Native T1 mapping of autoimmune pancreatitis as a quantitative outcome surrogate

  • Liang Zhu
  • Yamin Lai
  • Marcus Makowski
  • Wen Zhang
  • Zhaoyong Sun
  • Tianyi Qian
  • Dominik Nickel
  • Bernd Hamm
  • Patrick Asbach
  • Matthius Duebgen
  • Huadan Xue
  • Zhengyu JinEmail author



To investigate the ability of T1 mapping to visualize and quantify the short-term and mid-term response of autoimmune pancreatitis (AIP) to corticosteroid treatment (CST) and to correlate T1 relaxation time of the pancreas with clinical status and serum IgG4 level.


The institutional review board approved this prospective study, and all patients provided written informed consent. Pancreatic MRI including native T1 mapping was performed in 39 AIP patients before and during CST, and 40 patients without pancreatic diseases served as control. T1 relaxation time of the pancreatic head, body, and tail was measured in each patient. Clinical symptoms and serum IgG4 level of the patients were recorded.


The native T1 relaxation time of AIP was significantly elongated compared to normal pancreatic tissue (1124.5 ms ± 95.7 ms vs 784.3 ms ± 41.8 ms, p < 0.001). After short-term CST (4 weeks), T1 relaxation time of AIP already shortened significantly (957.2 ms ± 97.3 ms, p < 0.001). After mid-term CST (12 weeks), the T1 relaxation time further shortened towards normalization (844.2 ms ± 71.6 ms, p < 0.001). In 33 AIP patients with elevated serum IgG4 at baseline, T1 relaxation time demonstrated a significant positive correlation with serum IgG4 level (r = 0.329, p = 0.011). In six AIP patients with normal serum IgG4 level at baseline, T1 relaxation time shortening preceded or was in accordance with symptom relief.


Native T1 mapping can be used to assess parenchymal inflammation of AIP and to quantify response to treatment. It provides a quantitative outcome surrogate for AIP.

Key Points

Parenchymal inflammation in autoimmune pancreatitis results in T1 relaxation time elongation, which shortens after effective treatment.

T1 relaxation time of the pancreas correlates with serum IgG4 level, and in serum IgG4-negative AIP patients, T1 relaxation time shortening predicts clinical improvement.

T1 mapping provides a quantitative outcome surrogate for AIP.


Pancreatitis IgG4 Inflammation Treatment Magnetic resonance imaging 



Apparent diffusion coefficient


Autoimmune pancreatitis


Analysis of variance


Corticosteroid treatment


Intraclass correlation coefficient


International consensus diagnostic criteria


Immunoglobulin G4


MR cholangiopancreatography


Receiver operating characteristic


Region of interest


Signal intensity


T1-weighted image



The authors sincerely acknowledge Dr. Zhong Wang, Ms. Jing An, and Ms. Xinzhi Zhao from Siemens Healthcare for their MR technical support.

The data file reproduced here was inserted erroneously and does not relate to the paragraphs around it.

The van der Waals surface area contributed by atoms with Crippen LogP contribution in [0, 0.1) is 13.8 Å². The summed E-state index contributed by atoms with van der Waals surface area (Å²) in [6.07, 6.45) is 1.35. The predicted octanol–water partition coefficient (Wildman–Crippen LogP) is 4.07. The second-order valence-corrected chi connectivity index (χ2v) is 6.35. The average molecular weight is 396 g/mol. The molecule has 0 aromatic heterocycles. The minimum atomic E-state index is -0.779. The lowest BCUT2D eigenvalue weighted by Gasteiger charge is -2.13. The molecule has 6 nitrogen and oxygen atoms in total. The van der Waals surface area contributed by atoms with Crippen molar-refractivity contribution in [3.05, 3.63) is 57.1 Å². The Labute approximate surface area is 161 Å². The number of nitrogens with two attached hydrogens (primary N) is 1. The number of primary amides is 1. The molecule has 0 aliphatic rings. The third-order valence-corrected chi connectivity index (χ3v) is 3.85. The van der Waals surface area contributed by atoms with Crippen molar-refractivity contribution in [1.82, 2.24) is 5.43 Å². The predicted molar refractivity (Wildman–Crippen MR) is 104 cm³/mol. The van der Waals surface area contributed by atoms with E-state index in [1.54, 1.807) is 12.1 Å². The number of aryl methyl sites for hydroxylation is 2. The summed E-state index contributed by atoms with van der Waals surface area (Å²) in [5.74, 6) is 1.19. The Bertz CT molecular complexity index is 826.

This study has received funding from the National Public Welfare Basic Scientific Research Project (2017PT32004) and Chinese Academy of Medical Sciences Initiative for Innovative Medicine (2017-I2M-1-001).

Compliance with ethical standards


The scientific guarantor of this publication is Professor Zheng-yu Jin, the department chair of radiology, Peking Union Medical College Hospital.

Conflict of interest

Tian-yi Qian and Marcel Dominik Nickel are employees from Siemens Healthcare Company, who provided technical support with the T1 mapping prototype sequence and were not involved in the data collection and analysis. The other authors of this manuscript declare no relationships with any companies whose products or services may be related to the subject matter of the article.

Statistics and biometry

No complex statistical methods were necessary for this paper.

Informed consent

Written informed consent was obtained from all subjects (patients) in this study.

Ethical approval

Institutional review board approval was obtained.


• prospective

• observational

• performed at one institution


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Copyright information

© European Society of Radiology 2019

Authors and Affiliations

  • Liang Zhu
    • 1
  • Yamin Lai
    • 2
  • Marcus Makowski
    • 3
  • Wen Zhang
    • 4
  • Zhaoyong Sun
    • 1
  • Tianyi Qian
    • 5
  • Dominik Nickel
    • 6
  • Bernd Hamm
    • 3
  • Patrick Asbach
    • 3
  • Matthius Duebgen
    • 3
  • Huadan Xue
    • 1
  • Zhengyu Jin
    • 1
    Email author
  1. 1.Department of RadiologyPeking Union Medical College HospitalBeijingChina
  2. 2.Department of GastroenterologyPeking Union Medical College HospitalBeijingChina
  3. 3.Department of RadiologyCharité – Universitätsmedizin Berlin, Corporate Member of Freie Universität Berlin, Humboldt-Universität zu Berlin, and Berlin Institute of HealthBerlinGermany
  4. 4.Department of RheumatologyPeking Union Medical College HospitalBeijingChina
  5. 5.MR Collaboration NE AsiaSiemens HealthcareBeijingChina
  6. 6.Siemens Healthcare GmbHErlangenGermany

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